How to Keep Your Kids Safe on Their Mobile Devices

More parents than ever before are giving their kids cell phones. By some estimates, more than 80 percent of kids over age 14 have their own mobile device, and almost half of kids over age 8 have one. Although some experts might have concerns about the effects that mobile devices have on young children, most parents argue that the benefits far outweigh the risks.

And there are some significant risks when it comes to safety. Cyberbullying is certainly a concern, but there are additional cyberthreats that can put your child’s personal information, and your family’s cybersecurity, at risk. Hackers don’t discriminate based on age, and some even target younger people because they are more likely to fall for phishing messages or make mistakes that leave their devices and personal information at risk. For that reason, parents need to take steps to keep their kids safe on their mobile devices.

Set Ground Rules

The first step to keeping kids and their mobile devices safe is to provide education and set some ground rules. Remind your kids not to engage with people they don’t know on social media, and to delete messages that look suspicious or ask them to click links or provide personal information. If they aren’t sure about a message, remind them to check with you. Establish ground rules about which apps they can use, and where apps can be downloaded from. For younger children, using an app or program that allows you to monitor their activity and set limits from your device isn’t a bad idea.

For kids of all ages, insist on having usernames and passwords for all accounts, and access to their social media accounts to stay on top of their activities. Explain that you aren’t trying to invade their privacy, but that you need to know what’s going on to ensure their safety. Even just reminding them that you will be checking up on their messages and activity occasionally can deter many kids from inappropriate behavior.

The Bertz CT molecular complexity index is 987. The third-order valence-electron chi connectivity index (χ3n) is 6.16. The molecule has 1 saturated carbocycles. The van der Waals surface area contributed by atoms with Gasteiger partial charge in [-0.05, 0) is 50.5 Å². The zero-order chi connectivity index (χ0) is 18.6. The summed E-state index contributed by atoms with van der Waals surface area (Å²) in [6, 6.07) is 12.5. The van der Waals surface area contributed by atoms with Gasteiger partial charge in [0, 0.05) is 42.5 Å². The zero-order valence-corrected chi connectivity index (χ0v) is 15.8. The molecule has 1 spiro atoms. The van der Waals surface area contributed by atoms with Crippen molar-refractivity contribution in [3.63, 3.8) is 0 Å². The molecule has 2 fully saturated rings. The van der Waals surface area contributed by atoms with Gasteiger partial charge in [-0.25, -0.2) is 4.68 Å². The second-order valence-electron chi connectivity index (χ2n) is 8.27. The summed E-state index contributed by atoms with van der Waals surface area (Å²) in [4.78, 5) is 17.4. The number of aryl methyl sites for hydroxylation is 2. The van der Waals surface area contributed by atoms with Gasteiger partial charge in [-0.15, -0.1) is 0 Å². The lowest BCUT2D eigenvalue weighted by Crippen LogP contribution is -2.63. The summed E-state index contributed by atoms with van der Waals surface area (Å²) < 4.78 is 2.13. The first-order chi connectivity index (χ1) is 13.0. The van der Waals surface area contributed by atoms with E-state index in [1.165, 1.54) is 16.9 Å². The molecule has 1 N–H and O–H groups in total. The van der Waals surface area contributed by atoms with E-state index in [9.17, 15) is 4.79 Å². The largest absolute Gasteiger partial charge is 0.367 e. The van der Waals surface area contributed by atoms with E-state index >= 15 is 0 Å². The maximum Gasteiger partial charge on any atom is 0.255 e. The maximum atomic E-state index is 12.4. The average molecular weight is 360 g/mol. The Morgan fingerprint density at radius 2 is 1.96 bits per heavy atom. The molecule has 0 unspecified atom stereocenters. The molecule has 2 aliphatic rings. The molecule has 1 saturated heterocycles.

Use Security Software

Some people are still reluctant to use antimalware and security protection on their mobile devices because they believe that they aren’t as risk. The truth is, though, that even if the risk of a mobile phone being infected with a virus is lower than that of a computer, it’s still possible for hackers to infect phones with spyware, adware, and other forms of malware – especially when kids are involved. Use a maximum security program to protect all of your devices to ensure your kids don’t accidentally download harmful software when using their devices. Teach your kids to only use secure connections too, and how logging into free WiFi or using open networks can put them at risk of being hacked.

Don’t forget to use the device’s security features as well, including passcode and biometric locks, as well as phone finder and remote lock and wipe features. Locking the phone not only prevents thieves from accessing the information it contains if the phone is lost or stolen, but also prevents anyone from accessing accounts and impersonating your child on social media or email.

Use Application Privacy Tools

When your kids download new apps, go over the privacy information with them and make decisions together about what information the apps can access and when. Show your kids how to determine what to allow and make good choices to only allow access to the information the app needs to function. Also, set the privacy functions for each individual app as needed. Most apps don’t need geo-tagging capabilities, for instance, and for those that do, allow permission only when the app is in use. (Always turn off the geo-tagging feature for photos). The same goes for the phone’s camera and microphone. Only allow access when necessary to prevent anyone from spying on your child or your family.

Maintaining privacy also extends to the information shared. Remind your kids not to share personal information online, and to come to you if they suspect that something has been shared. Again, they shouldn’t interact with people they don’t know online, and report any suspicious or inappropriate behavior to you. Open and honest discussions about the appropriate use of mobile devices and the consequences of not following the rules are key to keeping your kids safe and protecting them from the myriad dangers found online.

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